Will the abandoned gas station near you be cleaned up?
October 1, 2018

La Rue Mayor Paul Milton Lightfoot looks on as excavation begins Thursday at a vacant lot at 36 N. High St. in La Rue. At one time, there was a gas station and car repair shop on the lot, but now it sits empty, with redevelopment efforts stymied by the possible liabilities that come with the site's status as a former gas station. The Village of La Rue was awarded a $150,000 grant from the state to remove any underground fuel tanks and clean up the surrounding soil, which was found to be contaminated. (Photo: Sarah Volpenhein/Marion Star)

Originally Published on The Marion Star – Author Sarah Volpenhein.

LA RUEMayor Milton Lightfoot looked on as an excavator tore up an empty lot in the middle of the village Thursday.

It could be the beginning of a new storefront in La Rue, he hopes.

The lot has sat empty for more than eight years, despite interest from businesses, such as Family Dollar and Dollar General, Lightfoot has said.

Redevelopment efforts have stalled because of liabilities surrounding the site, which used to be a gas station. In 2014, an environmental study found that underground fuel tanks there had leaked, contaminating the soil and groundwater, according to the village’s application for the state’s Abandoned Gas Station Cleanup Grant.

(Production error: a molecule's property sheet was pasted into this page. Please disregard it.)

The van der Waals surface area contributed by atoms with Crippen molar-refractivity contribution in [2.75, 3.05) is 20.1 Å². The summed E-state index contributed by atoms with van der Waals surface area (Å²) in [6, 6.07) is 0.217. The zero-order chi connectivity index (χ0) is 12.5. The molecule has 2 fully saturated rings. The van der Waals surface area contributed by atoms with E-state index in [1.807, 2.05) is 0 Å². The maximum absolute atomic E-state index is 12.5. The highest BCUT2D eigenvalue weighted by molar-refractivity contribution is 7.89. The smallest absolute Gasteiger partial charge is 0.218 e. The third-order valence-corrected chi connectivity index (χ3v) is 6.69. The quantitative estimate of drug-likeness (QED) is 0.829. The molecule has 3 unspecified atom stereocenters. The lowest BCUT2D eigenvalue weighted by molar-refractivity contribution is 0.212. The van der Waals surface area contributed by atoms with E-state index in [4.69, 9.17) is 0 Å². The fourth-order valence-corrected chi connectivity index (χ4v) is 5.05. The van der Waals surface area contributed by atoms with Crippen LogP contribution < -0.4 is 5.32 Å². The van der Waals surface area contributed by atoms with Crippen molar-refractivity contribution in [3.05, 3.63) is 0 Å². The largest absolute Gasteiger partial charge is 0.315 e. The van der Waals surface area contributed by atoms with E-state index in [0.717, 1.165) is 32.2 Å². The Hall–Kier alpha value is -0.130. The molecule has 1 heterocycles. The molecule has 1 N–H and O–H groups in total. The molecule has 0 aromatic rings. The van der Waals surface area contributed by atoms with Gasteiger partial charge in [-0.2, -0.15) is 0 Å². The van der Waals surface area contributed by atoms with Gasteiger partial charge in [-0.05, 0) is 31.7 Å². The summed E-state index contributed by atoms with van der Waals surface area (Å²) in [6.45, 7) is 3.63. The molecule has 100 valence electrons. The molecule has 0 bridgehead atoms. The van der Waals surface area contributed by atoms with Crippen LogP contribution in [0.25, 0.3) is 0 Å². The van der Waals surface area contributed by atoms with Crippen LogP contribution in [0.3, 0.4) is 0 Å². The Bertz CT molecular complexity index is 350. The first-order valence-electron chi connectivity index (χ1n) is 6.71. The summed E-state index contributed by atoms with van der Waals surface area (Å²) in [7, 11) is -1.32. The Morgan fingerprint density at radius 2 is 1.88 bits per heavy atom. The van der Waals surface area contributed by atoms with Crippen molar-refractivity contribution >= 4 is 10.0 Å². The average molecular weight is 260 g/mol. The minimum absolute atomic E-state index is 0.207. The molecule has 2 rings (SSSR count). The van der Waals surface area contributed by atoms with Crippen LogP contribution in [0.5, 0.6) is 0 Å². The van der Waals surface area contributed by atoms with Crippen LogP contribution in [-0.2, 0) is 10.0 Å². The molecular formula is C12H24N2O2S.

“Several interested businesses … have taken the property into contract only to back away due to the unknown extent of contamination on and off-property,” reads the village’s grant application, a copy of which was obtained by the Star from the Ohio Development Services Agency.

In August, the village won a $150,000 grant to remove any underground fuel tanks still at the property, 36 N. High St., and to clean up the surrounding soil.

Lightfoot hopes the village will then be able to sell the property, which has cost the village thousands of dollars in upkeep since acquiring it in 2010, according to the grant application.

“I’m just hoping some retail store or other business wants to build there. I don’t care who it is, as long as it’s a business,” he said.

The project will include cleaning up the contaminated groundwater and soil, as well as installing groundwater monitoring wells to measure groundwater contamination levels.

The project has a completion date of August 2020, according to the grant agreement.

Jeffrey Paetz, president of Phoenix Environmental, the consulting firm, said he hopes to complete work on the project by the end of next year.

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